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Runner and coach: Montoya and Norton build strong relationship for Cibola running
A funny thing happens whenever Cibola runner Bernie Montoya talks about a race.
He doesn't says “I” won a race, but “we” won the race. The plural reference is because he genuinely feels he doesn't do it alone. There are his parents, who provided nutrition, shoes and support. There are his teammates, who pushed him in practice.
Then there's his coach Kris Norton.
“I know a lot of credit goes to me but there's a backstory to the whole magic, I guess we'd call it,” Montoya said, “because of my coach. My coach is always there. He's willing to come in early in the morning and help me run on the track. He's always been there for me.”
There is little debate calling Montoya a special runner — a once-in-a-lifetime type of runner, even. Montoya is quick to call Norton “one of the best coaches in Arizona.” It's a mutual relationship that has resulted in Montoya winning two cross country state championships, five track-and-field championships and the prestigious adidas Dream Mile in New York earlier this month. The Dream Mile race, which put Montoya into the national spotlight, was something both Montoya and Norton have been training for since last summer.
Norton is no stranger to long-distance running. He was an All-American at Pima Community College and went on to run for University of Arizona, where he recorded the 10th-fastest mile in school history.
“Being a runner myself and going through that, it's very easy to connect with these kids and Bernie,” Norton said.
But the impressive success of Montoya has made Norton walk something of a tightrope as a coach. In Montoya, he has a type of runner he may never see the rest of his career. However, he has an entire team to coach. There are kids who are worried more about being able to finish a three mile race than beating the top runners in the country.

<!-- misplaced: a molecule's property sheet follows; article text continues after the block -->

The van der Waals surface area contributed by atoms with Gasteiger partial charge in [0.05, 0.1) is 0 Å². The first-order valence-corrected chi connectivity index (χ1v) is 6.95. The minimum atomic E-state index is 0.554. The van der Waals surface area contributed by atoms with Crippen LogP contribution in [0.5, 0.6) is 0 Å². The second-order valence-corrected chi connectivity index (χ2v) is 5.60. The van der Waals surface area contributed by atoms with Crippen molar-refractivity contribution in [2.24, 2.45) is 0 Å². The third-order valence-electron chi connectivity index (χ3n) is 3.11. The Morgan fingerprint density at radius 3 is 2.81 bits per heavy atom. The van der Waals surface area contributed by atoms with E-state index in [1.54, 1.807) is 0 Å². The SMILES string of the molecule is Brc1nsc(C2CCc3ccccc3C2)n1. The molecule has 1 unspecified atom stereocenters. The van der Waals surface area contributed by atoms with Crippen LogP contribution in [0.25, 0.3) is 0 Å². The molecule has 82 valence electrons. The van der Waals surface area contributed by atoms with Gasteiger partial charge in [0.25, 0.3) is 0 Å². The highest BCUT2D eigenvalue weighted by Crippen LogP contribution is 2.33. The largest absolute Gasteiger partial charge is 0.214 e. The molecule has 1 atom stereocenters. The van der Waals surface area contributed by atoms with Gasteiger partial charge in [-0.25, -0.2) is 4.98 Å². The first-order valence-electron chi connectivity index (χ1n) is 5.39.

The travel that comes with Montoya's races — New York, Portland, Arcadia, Phoenix — has naturally formed a close bond between Norton and Montoya. But according to Norton, the other Cibola racers' attitudes have allowed Norton to focus on squeezing every drop of potential out of Montoya.
“You want to treat all the kids equally and share the program. But the kids are very supportive. You can see that in their eyes when Bernie wins, it's a win for the team.”
For the Dream Mile race, Montoya received an extra free ticket to give to somebody. He could have given it to one of his parents, another family member or one of his friends. Instead, he gave it to Norton.
“I don't feel comfortable being at a race if he's not going to be there and telling me what to do. (Norton and I) worked together to get to this point, we're going to finish it.”
During the race, Norton sat in the visitors bleachers at the 200-meter mark — and was a nervous wreck. After four decades in the sport, one would expect the anxiety lessen for Norton, but the butterflies were stronger than ever.
He watched as Montoya went from eighth place with around 300 meters to go to win the race, celebrating “a little more than I should have,” Norton said. He watched as Montoya, a bouquet of flowers in his hand, took a victory lap at Ichan Stadium. Halfway through his victory lap, Montoya found Norton on the rail.
“Coach, we did it! We did it!” he cried out as the two clasped hands in celebration.
When Norton called his assistant coach Kevin McLean and his sister, Kim, about the good news, the always emotional coach couldn't hold it in any longer.
“Over the few years I've shed a few overjoyed tears and that was one of those special moments where you couldn't help yourself. Just all the work and commitment that goes into it, to do something like that at this level is almost too much to ask for.”
After Montoya's victory lap was finished, he disappeared into the media tent. As Norton went to find his prized pupil, he saw Montoya in front of photographers preparing to take his photo. In a move that Norton called “typical Bernie,” Montoya saw his coach, grabbed him and pulled him into the photo.
“It was really emotional, because it was a goal we wanted since last summer,” Montoya said. “It just shows how far we've come.”
Norton and Montoya, with the bouquet resting on his right forearm and holding the Dream Mile trophy with both hands, posed with a smile a mile long.
There they stood — runner and coach.
Jesse Severson can be reached at firstname.lastname@example.org or at 539-6881. Find him at facebook.com/YSJesseSeverson.